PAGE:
Disney Workers Fight for a Living Wage

Disneyland,” by Sean MacEntee

March 8, 2018; NPR and the Los Angeles Times

The magic of Walt Disney’s world thrills million of children of all ages every year. Thousands of “cast members” come together to energize the corporation’s simple philosophy: When you walk through the gates of one of their theme parks, “you leave today and enter the world of yesterday, tomorrow, and fantasy.” For the cast, however, leaving the worries of today behind may not be so easy; a recent employee survey found that for many, the working conditions make living a secure and stable life very difficult.

A Los Angeles-based nonprofit, The Economic Roundtable, recently published the results of their research based on a survey of Disney’s California employees:

  • Disneyland employees report high instances of homelessness, food insecurity, ever-shifting work schedules, extra-long commutes, and low wages.
  • More than 85 percent of union workers at Disneyland earn less than $15 an hour.
  • Almost three-quarters say that they do not earn enough money to cover basic expenses every month.
  • More than one out of ten Disneyland Resort employees report having been homeless—or not having a place of their own place to sleep—in the past two years.

The Economic Roundtable, whose “mission is to conduct research and implement programs that contribute to the sustainability of individuals and communities,” was blasted by Disney executives. Disney said the research “is inaccurate because it was answered by only a limited number of union workers. The company also said that the average hourly resort worker earns $37,000 a year, which works out to nearly $18 per hour.” According to the Economic Policy Institute, the cost of living for a family of four in Orange County, California, where Disneyland is located is over $100,000; for the areas surrounding Walt Disney World in Florida, a family of four needs more than $75,000 a year to live.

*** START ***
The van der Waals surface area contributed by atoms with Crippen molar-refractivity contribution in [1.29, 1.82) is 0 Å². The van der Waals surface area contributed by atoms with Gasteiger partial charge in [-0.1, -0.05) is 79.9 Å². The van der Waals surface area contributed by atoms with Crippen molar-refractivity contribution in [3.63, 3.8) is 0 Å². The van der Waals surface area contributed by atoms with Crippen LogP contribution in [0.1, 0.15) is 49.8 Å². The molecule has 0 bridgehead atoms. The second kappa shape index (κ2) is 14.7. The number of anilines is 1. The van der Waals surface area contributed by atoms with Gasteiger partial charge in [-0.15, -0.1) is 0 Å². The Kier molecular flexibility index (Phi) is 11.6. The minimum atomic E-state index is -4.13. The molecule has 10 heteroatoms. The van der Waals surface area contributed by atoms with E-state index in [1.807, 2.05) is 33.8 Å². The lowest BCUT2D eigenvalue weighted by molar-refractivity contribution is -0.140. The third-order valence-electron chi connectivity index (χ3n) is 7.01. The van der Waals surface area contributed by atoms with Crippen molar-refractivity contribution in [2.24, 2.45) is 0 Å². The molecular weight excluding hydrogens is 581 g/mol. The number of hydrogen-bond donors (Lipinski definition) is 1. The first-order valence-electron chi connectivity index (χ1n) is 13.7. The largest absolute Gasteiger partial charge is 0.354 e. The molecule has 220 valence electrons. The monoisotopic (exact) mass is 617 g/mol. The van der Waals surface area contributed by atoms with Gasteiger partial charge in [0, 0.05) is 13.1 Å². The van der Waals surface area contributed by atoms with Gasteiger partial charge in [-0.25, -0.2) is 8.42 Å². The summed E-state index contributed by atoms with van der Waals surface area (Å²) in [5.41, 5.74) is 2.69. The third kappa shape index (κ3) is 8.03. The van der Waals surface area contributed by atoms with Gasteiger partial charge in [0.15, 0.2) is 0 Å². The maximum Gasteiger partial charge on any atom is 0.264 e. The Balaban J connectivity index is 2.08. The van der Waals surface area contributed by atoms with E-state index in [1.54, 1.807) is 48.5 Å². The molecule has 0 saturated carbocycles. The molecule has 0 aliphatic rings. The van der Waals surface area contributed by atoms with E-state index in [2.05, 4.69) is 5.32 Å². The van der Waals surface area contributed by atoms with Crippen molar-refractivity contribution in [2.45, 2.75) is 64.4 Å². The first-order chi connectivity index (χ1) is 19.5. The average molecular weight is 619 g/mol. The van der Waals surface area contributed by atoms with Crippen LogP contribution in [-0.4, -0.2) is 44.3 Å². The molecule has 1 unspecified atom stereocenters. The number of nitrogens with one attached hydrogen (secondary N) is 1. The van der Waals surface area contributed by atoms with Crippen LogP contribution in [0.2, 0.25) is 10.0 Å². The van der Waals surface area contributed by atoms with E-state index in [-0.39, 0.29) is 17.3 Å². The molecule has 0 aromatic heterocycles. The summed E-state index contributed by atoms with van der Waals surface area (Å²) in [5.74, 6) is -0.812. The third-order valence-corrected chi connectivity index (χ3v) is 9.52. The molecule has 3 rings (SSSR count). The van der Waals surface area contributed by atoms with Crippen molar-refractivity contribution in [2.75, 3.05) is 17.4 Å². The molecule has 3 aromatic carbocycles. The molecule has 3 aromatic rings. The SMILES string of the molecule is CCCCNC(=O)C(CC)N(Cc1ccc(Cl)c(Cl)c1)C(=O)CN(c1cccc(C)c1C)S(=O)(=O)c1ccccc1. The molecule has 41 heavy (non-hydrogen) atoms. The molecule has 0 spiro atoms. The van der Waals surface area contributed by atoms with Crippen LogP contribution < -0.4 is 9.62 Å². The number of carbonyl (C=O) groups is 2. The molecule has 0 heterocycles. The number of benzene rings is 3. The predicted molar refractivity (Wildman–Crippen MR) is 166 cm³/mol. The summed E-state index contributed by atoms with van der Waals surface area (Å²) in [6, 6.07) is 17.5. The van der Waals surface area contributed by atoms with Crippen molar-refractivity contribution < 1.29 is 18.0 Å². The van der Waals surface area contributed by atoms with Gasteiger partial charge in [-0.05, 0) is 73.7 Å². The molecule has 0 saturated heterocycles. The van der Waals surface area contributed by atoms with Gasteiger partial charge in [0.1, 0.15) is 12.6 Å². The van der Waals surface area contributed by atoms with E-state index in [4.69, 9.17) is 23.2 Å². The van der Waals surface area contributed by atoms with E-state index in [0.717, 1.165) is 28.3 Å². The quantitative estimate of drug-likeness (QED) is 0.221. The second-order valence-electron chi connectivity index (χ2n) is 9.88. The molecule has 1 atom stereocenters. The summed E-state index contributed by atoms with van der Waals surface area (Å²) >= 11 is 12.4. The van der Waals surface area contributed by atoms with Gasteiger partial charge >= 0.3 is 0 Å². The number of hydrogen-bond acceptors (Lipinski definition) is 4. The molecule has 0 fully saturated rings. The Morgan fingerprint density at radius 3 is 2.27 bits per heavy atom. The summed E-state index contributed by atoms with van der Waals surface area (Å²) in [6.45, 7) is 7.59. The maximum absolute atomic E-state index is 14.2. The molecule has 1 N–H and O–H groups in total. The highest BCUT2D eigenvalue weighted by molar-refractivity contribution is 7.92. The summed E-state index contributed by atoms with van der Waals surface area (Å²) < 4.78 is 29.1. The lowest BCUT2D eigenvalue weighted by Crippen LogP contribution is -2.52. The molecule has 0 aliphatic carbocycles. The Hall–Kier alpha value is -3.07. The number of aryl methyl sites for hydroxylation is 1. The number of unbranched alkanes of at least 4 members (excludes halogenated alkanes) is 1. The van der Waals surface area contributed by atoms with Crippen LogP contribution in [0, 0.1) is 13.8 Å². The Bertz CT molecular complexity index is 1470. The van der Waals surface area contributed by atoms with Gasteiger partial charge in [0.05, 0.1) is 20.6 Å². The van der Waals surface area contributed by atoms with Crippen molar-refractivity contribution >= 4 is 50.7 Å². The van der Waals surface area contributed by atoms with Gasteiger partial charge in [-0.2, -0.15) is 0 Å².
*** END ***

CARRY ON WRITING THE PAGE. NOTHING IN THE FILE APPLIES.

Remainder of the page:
Workers and the company have been engaged in an ongoing struggle over wages. According to NPR, “In December, 93 percent of union members rejected the theme park’s offer of a $200 signing bonus and a $1-an-hour raise over two years.” Following the passage of tax reform legislation, the Disney Corporation announced it would share some of the tax savings it would realize by giving every employee a $1,000 bonus. But shortly after, it conditioned that offer on the union’s agreement to the contract offer the workers had already rejected. The unions have moved this part of the labor agreement to the National Labor Relations Board, charging that withholding the promised bonuses this way is just retaliation for employees rejecting a contract.

Earlier this week, the unions tried to make their case for higher salaries by demonstrating outside the company’s shareholder meeting. According to the Los Angeles Times,

A group of workers from the Disneyland Resort waved signs, chanted and demonstrated outside Walt Disney Co.’s shareholders meeting in Houston on Thursday, demanding the company provide a “living wage.” The demonstration was the latest effort by a coalition of unions at the Anaheim theme parks that is pushing Disney executives to raise wages for the resort’s 30,000 workers during a profitable period for the Burbank media giant.

The unions have also tried to engage civic leaders in their cause. According to the Los Angeles Times, “The unions have submitted a proposed ballot measure to the Anaheim city clerk, which would require the resort and other large employers that receive city subsidies to pay a minimum of $15 an hour, starting Jan. 1, 2019, with salaries rising $1 an hour each year through Jan. 1, 2022. Annual raises would then be tied to the cost of living.…The demand for higher wages comes only a month after Disney raised ticket prices as much as 18 percent despite a highly profitable 2017, with one of its most expensive annual passes selling for $1,149 for its two Anaheim parks.”

Cast members and their unions may want to heed the words of Walt Disney in their struggle for living wages and better working conditions. As they guided his efforts to grow a drawing of a cute mouse into large and successful business, they can guide his employees struggle for a fair shake. For one, living conditions do matter: “A man [sic] should never neglect his family for business.” Second, go for what you believe in, despite the obstacles: “All our dreams can come true, if we have the courage to pursue them.”—Martin Levine